Playwright: Raymond Fox,
Laura Eason, Heidi Stillman
At: Lookingglass Theatre Company
Phone: ( 312 ) 337-0665; $20-$58
Runs through: June 11
By Jonathan Abarbanel
Since moving into their purpose-built theater in the Water Tower Pumping Station, Lookingglass Theatre Company has taken one step backward for every two steps forward. Their successes and their failures all have been ambitious and creative, but the failures have been concept- rather than story-driven—projects mounted chiefly because the troupe now has the technical means to mount them. Steppenwolf went through the same Edifice Complex when its Halsted Street theater was new. With Charles Dickens' The Old Curiosity Shop, Lookingglass commandingly returns to what it does best: a strong story strongly told.
Kindly but ineffectual Grandfather Trent and his granddaughter, Nell, flee London when their second-hand store is seized for Trent's gambling debts by the moneylender Quilp. A malevolent and licentious dwarf, Quilp pursues them across the English countryside until, exhausted, they die just as succor is at hand.
The stylish, handsome production is dominated by the graceful, arching bridge of Brian Sidney Bembridge's two-story architectural set, looking as if made of polished English oak or mahogany. The upper bridge level is used for outdoor scenes—roadway, field, canal, cemetery—while interiors are played below utilizing doors and windows built underneath the bridge. Aided enormously by T. J. Gerckens' shadowbox lighting, director Tracy Walsh's impeccably paced staging turns the entire company into kinetic Victorian silhouettes. With the addition of Mara Blumenfeld's period-perfect costumes—given subtle character exaggerations—the circa 1840 atmosphere is complete.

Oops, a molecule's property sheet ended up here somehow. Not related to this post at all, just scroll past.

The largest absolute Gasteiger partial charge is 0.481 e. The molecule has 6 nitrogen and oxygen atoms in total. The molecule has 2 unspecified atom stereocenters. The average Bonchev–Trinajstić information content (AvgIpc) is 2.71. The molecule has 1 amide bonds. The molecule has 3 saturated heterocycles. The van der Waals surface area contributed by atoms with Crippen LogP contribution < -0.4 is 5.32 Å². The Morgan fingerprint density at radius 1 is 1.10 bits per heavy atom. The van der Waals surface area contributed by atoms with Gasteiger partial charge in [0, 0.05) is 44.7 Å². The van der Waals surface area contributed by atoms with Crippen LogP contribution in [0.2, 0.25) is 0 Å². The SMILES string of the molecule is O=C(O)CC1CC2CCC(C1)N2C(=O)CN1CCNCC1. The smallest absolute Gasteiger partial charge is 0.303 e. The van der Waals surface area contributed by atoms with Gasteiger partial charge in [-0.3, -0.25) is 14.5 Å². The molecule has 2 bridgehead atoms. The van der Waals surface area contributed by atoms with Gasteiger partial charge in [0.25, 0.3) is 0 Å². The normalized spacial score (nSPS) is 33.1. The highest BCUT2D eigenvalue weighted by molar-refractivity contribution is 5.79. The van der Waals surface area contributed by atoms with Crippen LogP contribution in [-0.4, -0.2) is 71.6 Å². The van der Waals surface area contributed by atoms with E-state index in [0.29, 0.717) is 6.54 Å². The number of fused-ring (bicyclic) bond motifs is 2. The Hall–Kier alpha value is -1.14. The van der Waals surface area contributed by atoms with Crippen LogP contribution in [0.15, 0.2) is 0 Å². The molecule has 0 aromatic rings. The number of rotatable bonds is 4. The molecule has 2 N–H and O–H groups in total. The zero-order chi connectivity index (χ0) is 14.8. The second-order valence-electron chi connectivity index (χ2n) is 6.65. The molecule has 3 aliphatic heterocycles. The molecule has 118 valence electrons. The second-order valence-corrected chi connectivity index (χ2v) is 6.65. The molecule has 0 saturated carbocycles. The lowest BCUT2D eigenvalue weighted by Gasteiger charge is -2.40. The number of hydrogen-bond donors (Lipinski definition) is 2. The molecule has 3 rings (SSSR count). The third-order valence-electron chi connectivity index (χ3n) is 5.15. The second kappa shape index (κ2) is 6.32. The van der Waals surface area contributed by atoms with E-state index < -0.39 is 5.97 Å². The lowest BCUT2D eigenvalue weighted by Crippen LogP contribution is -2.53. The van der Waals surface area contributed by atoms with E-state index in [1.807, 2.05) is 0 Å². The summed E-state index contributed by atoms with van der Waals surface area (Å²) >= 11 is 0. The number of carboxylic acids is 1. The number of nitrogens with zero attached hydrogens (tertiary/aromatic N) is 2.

Under Walsh, the actors find the balance between truthful characterization and Dickensian expansiveness. All but Lorri Hamm ( Nell ) and Troy West ( Grandfather ) play multiple roles, none more astonishingly than Thomas J. Cox as Quilp. The script never identifies Quilp as a dwarf, but Cox plays him on bent, sprung legs, his head always lower than the others. With a meat-grinder voice, scarlet coat and explosive movement, Cox's Quilp is a grotesque vermilion cockroach, although he's more amusing than repulsive. The character work by Eve Breneman, Lawrence E. DiStasi and Lisa Tejero, among others, is consistently first-rate in this true ensemble piece.
Lookingglass calls The Old Curiosity Shop 'A Victorian Fairy Tale of Joy and Woe.' Sorry, but it's not. Dickens wrote moral and social tales, not fairy tales. And joy is not in ready supply either in the book or the production. While leavened with plentiful comedy and populated by Dickens' typically whimsical figures, it's very much an unhappy tale even though it has loving elements.
Condensed for the stage, several subplots and characters are cut. For example, Grandfather Trent is impoverished through the actions of persons now missing. An expository scene explaining this circumstance would help redeem the old man's otherwise tarnished character. Similarly, Little Nell's death is among the most famous episodes of Victorian literature, a passage of heart-rending pathos or revolting sentimentality, according to taste. The adaptors have avoided it, perhaps a mistake. Finally, in a minor staging lapse, Quilp's fate isn't clear. He drowns, but several people thought a train hit him. It should be easy to clear the confusion.